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Employee Exit Interview

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Create a survey to find out why employees are leaving an energy company. Include 10 to 13 questions.

Include a mixture of categorical (nominal and ordinal) and quantitative (interval and ratio) variables in your survey questions.

Explain how the proposed survey addresses your problem statement.
Explain how your survey questions are appropriate for researching your business problem.
Identify the level of measurement being used for each of your survey questions.
Explain which ethical implications must be considered when developing survey questions.

Response is a two part survey with an overall ending question. Discussion is about 300 words. No references.

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https://brainmass.com/business/human-resources-management/employee-exit-interview-344943

Solution Preview

The following guide is a general exit survey that would be used at any company. It discusses why the employee is leaving, the issues surrounding the employees departure and how the company can better serve its employees to avoid employees leaving.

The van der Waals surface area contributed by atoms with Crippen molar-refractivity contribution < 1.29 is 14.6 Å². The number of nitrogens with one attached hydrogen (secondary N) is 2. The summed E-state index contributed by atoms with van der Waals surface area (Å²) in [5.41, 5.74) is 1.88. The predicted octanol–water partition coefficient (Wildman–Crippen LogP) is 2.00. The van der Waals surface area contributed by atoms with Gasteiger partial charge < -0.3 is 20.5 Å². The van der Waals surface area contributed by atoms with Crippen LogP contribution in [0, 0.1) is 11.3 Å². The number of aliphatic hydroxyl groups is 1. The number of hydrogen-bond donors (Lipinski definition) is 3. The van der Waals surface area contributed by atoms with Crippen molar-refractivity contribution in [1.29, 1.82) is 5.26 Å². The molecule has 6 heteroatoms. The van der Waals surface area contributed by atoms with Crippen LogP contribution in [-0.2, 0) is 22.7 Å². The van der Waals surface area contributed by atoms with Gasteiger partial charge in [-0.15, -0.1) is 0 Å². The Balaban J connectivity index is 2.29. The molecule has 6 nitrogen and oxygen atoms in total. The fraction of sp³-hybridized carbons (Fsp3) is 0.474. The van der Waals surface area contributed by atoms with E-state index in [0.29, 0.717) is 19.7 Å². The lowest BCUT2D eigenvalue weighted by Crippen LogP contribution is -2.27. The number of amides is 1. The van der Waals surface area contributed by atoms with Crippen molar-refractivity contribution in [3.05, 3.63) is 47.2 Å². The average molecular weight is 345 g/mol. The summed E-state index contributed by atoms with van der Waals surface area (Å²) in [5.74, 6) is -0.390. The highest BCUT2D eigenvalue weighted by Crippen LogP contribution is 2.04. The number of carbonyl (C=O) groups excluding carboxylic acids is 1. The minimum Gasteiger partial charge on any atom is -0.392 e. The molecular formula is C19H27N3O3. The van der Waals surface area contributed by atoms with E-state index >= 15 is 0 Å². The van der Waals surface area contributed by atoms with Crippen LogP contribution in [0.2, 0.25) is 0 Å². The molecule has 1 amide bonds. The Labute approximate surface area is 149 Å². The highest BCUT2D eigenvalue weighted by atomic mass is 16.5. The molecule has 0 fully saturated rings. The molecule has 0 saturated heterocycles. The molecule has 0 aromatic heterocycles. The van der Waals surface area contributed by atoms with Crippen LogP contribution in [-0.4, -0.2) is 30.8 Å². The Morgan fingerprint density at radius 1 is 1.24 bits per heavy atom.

When an employee voluntarily leaves a company, many companies perform an "exit interview" to hear why the departure happened. Management wants to know if the departure was caused by harassment, sexual and otherwise, salary, benefits, poor business practices and ...

Solution Summary

The solution outlines an employee exit interview survey.

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See Also This Related BrainMass Solution

Exit Interviews: Worthwhile procedure for human resources?

The case study:

Exit Interviews are conducted by many employers with employees who are leaving the firm for any reason. These are interviews, usually conducted by a human resource professional just prior to the employee leaving. The assumption is that the employee will be candid because he or she is leaving. However, the information one gets is more likely to be questionable. Researchers found that at the time of separation, 38% of those leaving blamed salary and benefits, and only 4% blamed supervision. Followed up 18 months later, 24% blamed supervision and only 12% blamed salary and benefits. Getting to the real issues during the exit interview may take some real digging.

Do you think exit interviews are a worthwhile procedure for HR departments? If yes, why? If no, why not?

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